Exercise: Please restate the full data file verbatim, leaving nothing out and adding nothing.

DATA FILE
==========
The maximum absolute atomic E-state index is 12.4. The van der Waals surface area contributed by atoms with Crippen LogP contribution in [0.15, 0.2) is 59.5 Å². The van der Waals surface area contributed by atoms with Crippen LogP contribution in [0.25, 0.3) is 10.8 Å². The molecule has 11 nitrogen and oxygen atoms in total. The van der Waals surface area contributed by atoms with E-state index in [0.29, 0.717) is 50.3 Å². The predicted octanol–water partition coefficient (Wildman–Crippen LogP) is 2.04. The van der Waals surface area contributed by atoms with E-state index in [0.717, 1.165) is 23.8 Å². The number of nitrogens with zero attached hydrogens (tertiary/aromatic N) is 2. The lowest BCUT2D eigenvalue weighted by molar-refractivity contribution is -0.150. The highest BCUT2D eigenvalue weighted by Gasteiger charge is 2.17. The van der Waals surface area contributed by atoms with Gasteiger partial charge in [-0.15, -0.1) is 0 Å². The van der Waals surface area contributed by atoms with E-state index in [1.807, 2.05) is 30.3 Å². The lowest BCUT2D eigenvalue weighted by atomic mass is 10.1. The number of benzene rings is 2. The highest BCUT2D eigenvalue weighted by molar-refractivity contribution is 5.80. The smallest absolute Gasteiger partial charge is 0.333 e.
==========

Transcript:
The maximum absolute atomic E-state index is 12.4. The van der Waals surface area contributed by atoms with Crippen LogP contribution in [0.15, 0.2) is 59.5 Å². The van der Waals surface area contributed by atoms with Crippen LogP contribution in [0.25, 0.3) is 10.8 Å². The molecule has 11 nitrogen and oxygen atoms in total. The van der Waals surface area contributed by atoms with E-state index in [0.29, 0.717) is 50.3 Å². The predicted octanol–water partition coefficient (Wildman–Crippen LogP) is 2.04. The van der Waals surface area contributed by atoms with E-state index in [0.717, 1.165) is 23.8 Å². The number of nitrogens with zero attached hydrogens (tertiary/aromatic N) is 2. The lowest BCUT2D eigenvalue weighted by molar-refractivity contribution is -0.150. The highest BCUT2D eigenvalue weighted by Gasteiger charge is 2.17. The van der Waals surface area contributed by atoms with Gasteiger partial charge in [-0.15, -0.1) is 0 Å². The van der Waals surface area contributed by atoms with E-state index in [1.807, 2.05) is 30.3 Å². The lowest BCUT2D eigenvalue weighted by atomic mass is 10.1. The number of benzene rings is 2. The highest BCUT2D eigenvalue weighted by molar-refractivity contribution is 5.80. The smallest absolute Gasteiger partial charge is 0.333 e.